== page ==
“I paid for my study abroad [trip] last summer, but I don’t think I’d be able to swing something like that if TOPS was continually underfunded,” Campbell said. “It makes essentials a question mark on whether or not you can afford it. It makes extra opportunities not even an option anymore.”

LSU President F. King Alexander said the uncertainty is creating “question marks in parents’ and students’ minds” about whether TOPS will be a sustainable program.

If TOPS is cut, Alexander said LSU is unable to offset the difference for students next year because it has the most TOPS-eligible students in the state.

About 52,000 students in Louisiana receive TOPS. Of the nearly 26,000 undergraduate students at the University, about 15,000 use TOPS, Alexander said.

Two special sessions have been called this year alone to address the looming $650 million fiscal cliff the state faces when more than $1 billion in temporary sales taxes expire June 30. Legislators have repeatedly attempted, and failed, to pass revenue-raising measures to plug the hole, primarily disagreeing on how much of the sales tax hike to renew or what state services to cut.

But even if the legislature successfully funds TOPS, which is not a guarantee, higher education officials say that the uncertainty has already hurt them with students and prospective students. Most students make decisions by mid-spring, sometimes even earlier.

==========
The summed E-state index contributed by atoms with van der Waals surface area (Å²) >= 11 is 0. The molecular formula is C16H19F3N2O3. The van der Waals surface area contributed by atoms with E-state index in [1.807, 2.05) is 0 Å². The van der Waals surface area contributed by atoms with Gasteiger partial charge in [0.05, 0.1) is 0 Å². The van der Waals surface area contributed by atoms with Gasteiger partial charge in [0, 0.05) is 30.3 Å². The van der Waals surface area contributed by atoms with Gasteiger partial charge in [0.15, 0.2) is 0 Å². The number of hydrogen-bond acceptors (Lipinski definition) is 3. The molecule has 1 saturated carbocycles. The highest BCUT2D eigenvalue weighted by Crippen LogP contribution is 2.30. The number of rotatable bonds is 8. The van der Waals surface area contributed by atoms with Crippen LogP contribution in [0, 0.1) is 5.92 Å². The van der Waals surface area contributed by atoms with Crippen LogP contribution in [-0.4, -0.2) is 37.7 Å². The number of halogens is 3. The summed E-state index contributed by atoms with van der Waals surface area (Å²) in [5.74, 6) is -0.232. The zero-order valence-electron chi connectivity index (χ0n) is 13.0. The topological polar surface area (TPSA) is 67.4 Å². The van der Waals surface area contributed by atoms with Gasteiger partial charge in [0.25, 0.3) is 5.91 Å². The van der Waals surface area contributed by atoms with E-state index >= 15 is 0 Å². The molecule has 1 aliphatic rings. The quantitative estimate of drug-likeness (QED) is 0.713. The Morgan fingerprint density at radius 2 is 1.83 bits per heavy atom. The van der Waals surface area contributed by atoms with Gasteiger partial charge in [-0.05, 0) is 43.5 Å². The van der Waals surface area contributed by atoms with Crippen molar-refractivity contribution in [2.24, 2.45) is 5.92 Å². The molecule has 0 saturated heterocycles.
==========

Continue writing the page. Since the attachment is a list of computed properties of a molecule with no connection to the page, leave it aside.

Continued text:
“It becomes attractive to look at University of Alabama, which is not that far away, to get a full ride,” said James Caillier, the executive director of the Patrick F. Taylor Foundation, which is named after the TOPS co-founder. “But if they knew they had TOPS early, that’s enough to keep them in Louisiana.”

Biochemistry senior Robert Henderson was also faced with offers from out-of-state schools like University of Denver and University of Connecticut but ultimately chose the University because of the aid of TOPS.

Henderson said he had to take out extra student loans to cover his housing and additional costs when TOPS was cut in 2017. He faces that same possibility now, as well as getting a second job — leaving less time to focus on studies.

“Had I known that TOPS was going to be unreliable, I probably would not have stayed here,” Henderson said. “It wouldn’t have cost me much more to go anywhere else.”

Lance Chaisson, who graduated from Catholic High School in Baton Rouge in 2017, was set to pursue LSU up until his junior year of high school — but University of Alabama had more to offer him.